Butuan-based photojournalist Erwin Mascarinas, whose daughter was diagnosed with leukemia when she was still three years old, says that aside from the high cost of treatment, finding a place where they can stay with their daughter before and after her chemotherapy sessions for the past two years is a major concern. The daughter was treated at a hospital in Cagayan de Oro City, but the travails of living far from where cancer treatment is available is similar for all.
"Ang ginawa namin, nag-rent kami ng house para ma-stay-an. Pero syempre, dahil mababa ang resistance niya hindi kami basta-basta maka-rent nang kung saan-saan lang. Kelangan namin mag-rent doon sa maayos rin ang environment, mahal ang ganun," Mascarinas said. This added up a lot to the cost of treatment because everytime the daughter acquires a disease from the environment treatment curing it costs much more than chemotherapy.
June Anne, the daughter, will have her last chemotherapy this month, almost three years since first treatment.
Considering the earning and paying capacity of the families of the SPMC cancer patients, this recourse is not possible.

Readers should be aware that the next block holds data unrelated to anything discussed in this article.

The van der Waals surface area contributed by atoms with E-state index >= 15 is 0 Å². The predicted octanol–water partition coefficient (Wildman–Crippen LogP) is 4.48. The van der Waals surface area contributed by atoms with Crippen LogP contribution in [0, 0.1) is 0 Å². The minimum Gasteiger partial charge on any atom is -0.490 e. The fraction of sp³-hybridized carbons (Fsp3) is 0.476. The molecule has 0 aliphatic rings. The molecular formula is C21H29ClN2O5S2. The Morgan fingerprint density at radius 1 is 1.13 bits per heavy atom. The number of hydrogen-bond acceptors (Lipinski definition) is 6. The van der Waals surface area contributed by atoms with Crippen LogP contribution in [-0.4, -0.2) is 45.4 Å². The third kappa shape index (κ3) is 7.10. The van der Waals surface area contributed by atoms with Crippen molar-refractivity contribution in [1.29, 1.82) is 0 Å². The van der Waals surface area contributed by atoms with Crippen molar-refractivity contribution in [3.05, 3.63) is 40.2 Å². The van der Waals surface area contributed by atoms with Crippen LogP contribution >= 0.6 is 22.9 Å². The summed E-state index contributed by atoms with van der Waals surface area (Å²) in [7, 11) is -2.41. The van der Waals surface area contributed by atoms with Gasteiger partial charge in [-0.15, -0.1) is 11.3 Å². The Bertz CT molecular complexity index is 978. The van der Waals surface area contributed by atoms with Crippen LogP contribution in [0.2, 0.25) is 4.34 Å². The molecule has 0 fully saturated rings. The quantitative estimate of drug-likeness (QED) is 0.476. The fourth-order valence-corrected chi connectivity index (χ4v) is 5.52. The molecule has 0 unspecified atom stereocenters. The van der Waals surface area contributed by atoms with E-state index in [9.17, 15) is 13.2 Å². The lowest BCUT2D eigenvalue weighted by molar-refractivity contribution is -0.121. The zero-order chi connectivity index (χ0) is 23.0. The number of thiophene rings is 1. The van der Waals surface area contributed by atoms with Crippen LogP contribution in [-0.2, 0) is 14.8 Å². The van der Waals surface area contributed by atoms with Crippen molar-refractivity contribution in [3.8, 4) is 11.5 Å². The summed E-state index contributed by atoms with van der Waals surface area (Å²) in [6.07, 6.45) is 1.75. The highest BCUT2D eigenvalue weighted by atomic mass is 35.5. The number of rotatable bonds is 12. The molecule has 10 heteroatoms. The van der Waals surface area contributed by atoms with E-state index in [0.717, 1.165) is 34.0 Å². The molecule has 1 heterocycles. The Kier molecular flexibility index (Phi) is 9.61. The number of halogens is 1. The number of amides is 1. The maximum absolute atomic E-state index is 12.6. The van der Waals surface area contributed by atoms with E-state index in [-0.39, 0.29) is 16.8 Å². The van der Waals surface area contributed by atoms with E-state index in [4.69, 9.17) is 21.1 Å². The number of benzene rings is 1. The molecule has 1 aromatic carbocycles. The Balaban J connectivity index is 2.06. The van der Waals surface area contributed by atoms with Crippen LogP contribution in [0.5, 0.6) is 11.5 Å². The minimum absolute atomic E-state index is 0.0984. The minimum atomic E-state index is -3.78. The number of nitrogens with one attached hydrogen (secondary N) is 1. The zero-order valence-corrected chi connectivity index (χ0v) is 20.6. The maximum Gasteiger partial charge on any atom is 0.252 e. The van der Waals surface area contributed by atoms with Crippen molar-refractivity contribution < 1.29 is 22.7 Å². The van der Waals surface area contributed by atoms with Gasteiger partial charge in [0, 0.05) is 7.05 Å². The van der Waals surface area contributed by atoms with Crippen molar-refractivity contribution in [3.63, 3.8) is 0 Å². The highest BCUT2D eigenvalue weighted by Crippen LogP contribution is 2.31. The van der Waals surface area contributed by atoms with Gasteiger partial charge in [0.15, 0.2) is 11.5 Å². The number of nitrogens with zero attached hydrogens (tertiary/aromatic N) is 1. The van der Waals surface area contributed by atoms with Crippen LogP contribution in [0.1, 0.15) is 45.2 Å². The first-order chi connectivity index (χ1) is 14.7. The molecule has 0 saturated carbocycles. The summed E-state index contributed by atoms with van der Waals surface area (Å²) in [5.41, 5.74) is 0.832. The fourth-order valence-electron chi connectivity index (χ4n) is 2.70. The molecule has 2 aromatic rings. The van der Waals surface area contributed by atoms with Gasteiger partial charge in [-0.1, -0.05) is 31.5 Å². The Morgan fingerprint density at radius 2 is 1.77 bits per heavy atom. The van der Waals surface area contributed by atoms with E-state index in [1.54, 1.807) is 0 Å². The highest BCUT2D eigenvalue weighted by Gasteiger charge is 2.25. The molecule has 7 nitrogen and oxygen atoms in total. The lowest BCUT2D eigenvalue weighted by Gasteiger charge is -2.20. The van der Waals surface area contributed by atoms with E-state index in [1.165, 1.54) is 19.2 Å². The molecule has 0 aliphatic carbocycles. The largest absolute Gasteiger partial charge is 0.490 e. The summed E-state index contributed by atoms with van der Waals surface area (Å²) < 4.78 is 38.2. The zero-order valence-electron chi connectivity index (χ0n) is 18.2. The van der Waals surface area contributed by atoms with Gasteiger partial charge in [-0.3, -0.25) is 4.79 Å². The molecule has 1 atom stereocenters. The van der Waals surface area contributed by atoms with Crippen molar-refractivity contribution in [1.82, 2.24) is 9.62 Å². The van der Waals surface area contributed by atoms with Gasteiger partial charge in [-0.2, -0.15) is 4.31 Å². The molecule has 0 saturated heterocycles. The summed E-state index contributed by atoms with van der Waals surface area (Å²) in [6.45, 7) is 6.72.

Thus, the need for the House of Hope Annex, as well. The original House of Hope is a seven-room one-storey structure, a former residential house that was converted as a halfway house for out-of-town patients and their caretakers. The caretakers keep the house and its surroundings clean as their counterpart in the upkeep.
The Annex, just beside the original House, has 20 rooms for sleeping, a multipurpose area, a teens activity area equipped with flatscreen TV, couches, a small library of teen novels, and board games, and a room dedicated as activity area for smaller children, Dolendo said. This structure was built from funds facilitated and sourced out by Senator Pia Cayetano.
Since separate facilities have been allocated for pediatric cancer care, from the less than 10 percent survival rate, the SPMC Child Cancer Center now has a 59 percent survival rate for symphoblastic leukemia patients from 2008-2014, and 50 percent survival rate for pediatric solid tumors.
With the inauguration of the Cancer Institute, the children are given a much higher chance of licking the disease.
"Every kid deserves a fighting chance regardless of ethnicity or status in life," Dr. Dolendo said. "Currently, we even have a Badjao patient with liver cancer. And we're gonna fight for her, just like any kid."